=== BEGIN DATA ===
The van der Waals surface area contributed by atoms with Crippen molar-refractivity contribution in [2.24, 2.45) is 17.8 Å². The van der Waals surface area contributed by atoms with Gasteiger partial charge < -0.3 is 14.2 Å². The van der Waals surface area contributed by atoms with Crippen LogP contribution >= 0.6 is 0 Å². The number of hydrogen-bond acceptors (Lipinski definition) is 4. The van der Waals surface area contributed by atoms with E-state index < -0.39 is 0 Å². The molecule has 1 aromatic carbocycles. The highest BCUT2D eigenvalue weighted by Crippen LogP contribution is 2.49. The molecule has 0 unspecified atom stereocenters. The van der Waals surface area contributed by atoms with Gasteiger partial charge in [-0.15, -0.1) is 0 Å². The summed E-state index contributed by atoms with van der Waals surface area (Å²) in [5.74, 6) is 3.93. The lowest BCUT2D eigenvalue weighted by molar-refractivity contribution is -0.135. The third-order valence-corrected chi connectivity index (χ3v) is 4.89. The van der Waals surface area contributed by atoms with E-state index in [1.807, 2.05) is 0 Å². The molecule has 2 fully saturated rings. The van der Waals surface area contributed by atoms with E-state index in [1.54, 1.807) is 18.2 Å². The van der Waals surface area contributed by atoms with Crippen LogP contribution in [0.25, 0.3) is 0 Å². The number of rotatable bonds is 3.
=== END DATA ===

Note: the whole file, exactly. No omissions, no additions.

The van der Waals surface area contributed by atoms with Crippen molar-refractivity contribution in [2.24, 2.45) is 17.8 Å². The van der Waals surface area contributed by atoms with Gasteiger partial charge < -0.3 is 14.2 Å². The van der Waals surface area contributed by atoms with Crippen LogP contribution >= 0.6 is 0 Å². The number of hydrogen-bond acceptors (Lipinski definition) is 4. The van der Waals surface area contributed by atoms with E-state index < -0.39 is 0 Å². The molecule has 1 aromatic carbocycles. The highest BCUT2D eigenvalue weighted by Crippen LogP contribution is 2.49. The molecule has 0 unspecified atom stereocenters. The van der Waals surface area contributed by atoms with Gasteiger partial charge in [-0.15, -0.1) is 0 Å². The summed E-state index contributed by atoms with van der Waals surface area (Å²) in [5.74, 6) is 3.93. The lowest BCUT2D eigenvalue weighted by molar-refractivity contribution is -0.135. The third-order valence-corrected chi connectivity index (χ3v) is 4.89. The van der Waals surface area contributed by atoms with E-state index in [1.807, 2.05) is 0 Å². The molecule has 2 fully saturated rings. The van der Waals surface area contributed by atoms with E-state index in [1.54, 1.807) is 18.2 Å². The van der Waals surface area contributed by atoms with Crippen LogP contribution in [0.25, 0.3) is 0 Å². The number of rotatable bonds is 3.